Birding Your Patch

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My Patch

 

Birders, primarily British birders or “twitchers”, often refer to their “patch”.  A patch is a fairly small, personal birding location that one visits and revisits often.  I’m not talking a few times a year.  A genuine patch is walked several times a week so one develops an intimate knowledge of its fauna and flora.

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Tufted Titmouse, Baeolophus bicolor

The familiarity fostered by frequent visits adds a historical and seasonal dimension to your observations.  That shrub is where a Carolina Wren often hides, and that fruit tree is where the Robin nests each year.  Or that perch is where the Sharp-shinned Hawk sizes up the bird feeder and plans his surprise attack.  The large oaks along the cove are where the Great Horned Owls calls many winter nights, the one that I have still not yet seen.

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Laughing Gull, Larus atricilla

You learn the seasonal changes specific for your patch; when the Eastern Kingbird leaves and the Tree Swallows return.  Are they early or late this year?  Will the Martins use their house this year or find the apartments already occupied by the House Sparrows?  You observe and learn the subtle behaviors of your common patch birds, enhancing your birding skills.  The unexpected visitor or migrant may add some excitement, but this is usually low-key and quiet birding.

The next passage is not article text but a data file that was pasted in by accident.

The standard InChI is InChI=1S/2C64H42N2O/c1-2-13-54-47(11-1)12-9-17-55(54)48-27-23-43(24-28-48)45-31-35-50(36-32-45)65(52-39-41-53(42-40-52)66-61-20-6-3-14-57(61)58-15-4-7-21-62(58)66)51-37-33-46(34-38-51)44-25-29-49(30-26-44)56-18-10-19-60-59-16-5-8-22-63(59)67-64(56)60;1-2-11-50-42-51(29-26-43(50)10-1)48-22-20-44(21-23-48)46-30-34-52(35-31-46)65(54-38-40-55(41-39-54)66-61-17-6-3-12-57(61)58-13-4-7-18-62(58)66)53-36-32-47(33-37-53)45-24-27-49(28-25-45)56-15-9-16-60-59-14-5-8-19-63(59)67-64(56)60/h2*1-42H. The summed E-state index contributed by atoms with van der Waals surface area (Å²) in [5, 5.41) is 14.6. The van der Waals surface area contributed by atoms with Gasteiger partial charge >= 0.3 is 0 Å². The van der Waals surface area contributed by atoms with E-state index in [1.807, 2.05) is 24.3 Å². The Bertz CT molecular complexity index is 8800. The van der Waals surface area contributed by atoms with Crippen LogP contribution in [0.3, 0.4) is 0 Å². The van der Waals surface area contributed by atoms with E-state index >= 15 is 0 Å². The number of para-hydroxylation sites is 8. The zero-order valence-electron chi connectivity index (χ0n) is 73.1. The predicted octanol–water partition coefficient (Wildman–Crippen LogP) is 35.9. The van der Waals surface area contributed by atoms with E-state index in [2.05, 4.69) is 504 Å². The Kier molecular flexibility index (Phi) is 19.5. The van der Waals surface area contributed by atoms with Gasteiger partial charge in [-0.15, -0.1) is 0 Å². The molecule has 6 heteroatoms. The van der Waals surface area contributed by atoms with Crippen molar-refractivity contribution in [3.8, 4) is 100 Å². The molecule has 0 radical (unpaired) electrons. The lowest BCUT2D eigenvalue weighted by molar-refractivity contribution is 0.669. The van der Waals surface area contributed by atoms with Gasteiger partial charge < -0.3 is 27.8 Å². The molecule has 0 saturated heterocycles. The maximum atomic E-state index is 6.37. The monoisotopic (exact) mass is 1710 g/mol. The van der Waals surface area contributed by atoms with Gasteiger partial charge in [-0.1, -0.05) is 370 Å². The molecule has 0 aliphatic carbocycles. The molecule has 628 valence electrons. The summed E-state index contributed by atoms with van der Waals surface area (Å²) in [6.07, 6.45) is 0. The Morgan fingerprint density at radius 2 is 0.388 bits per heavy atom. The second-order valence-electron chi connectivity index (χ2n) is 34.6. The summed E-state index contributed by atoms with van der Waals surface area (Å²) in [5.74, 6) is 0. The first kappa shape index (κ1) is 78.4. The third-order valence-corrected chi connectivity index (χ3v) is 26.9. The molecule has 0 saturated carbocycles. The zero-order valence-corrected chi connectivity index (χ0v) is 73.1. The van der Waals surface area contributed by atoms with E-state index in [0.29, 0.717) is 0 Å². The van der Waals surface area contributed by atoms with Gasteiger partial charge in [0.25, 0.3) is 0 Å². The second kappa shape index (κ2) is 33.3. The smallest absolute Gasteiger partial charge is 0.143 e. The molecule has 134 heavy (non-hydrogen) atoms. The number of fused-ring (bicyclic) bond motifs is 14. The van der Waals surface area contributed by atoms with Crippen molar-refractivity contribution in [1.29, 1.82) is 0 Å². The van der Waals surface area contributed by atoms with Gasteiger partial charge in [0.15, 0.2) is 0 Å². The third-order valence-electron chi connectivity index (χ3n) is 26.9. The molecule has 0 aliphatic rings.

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Neighbor’s freshwater pond

A patch may or may not be your yard.  Its obviously best to choose a “birdy” location close to home with mixed vegetation, some low level shrubs and taller trees, some open space, and preferably a nearby fresh water source.  It could be a local park but the highly pruned and manicured variety are not ideal.  It may be nothing more than your tree-lined street with neighbors’ foundations plants.  The goal is to find one close-by and convenient.

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Northern Mockingbird, Mimus polyglottos

If your patch is your yard, as mine is, you have some unique advantages.  You can plant bird-friendly flora and set out houses, feeders, and baths, strategically located to be visible from your windows.  Your birding becomes informal and practically non-stop.  You see the Osprey swoop down for a fish while you’re dining and the Chipping Sparrow greets you at the end of the driveway when you retrieve your newspaper each morning.  These incidental sightings all add to your yearly patch-list growing on eBird.  Mine just hit 100 species with the addition of a Golden-crowned Kinglet and Yellow Warbler this fall.  For me the record-keeping is part of the joy of patch birding.  My first entry was a Red-breasted Merganser in April 1996.

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Brown Thrasher, Toxostoma rufum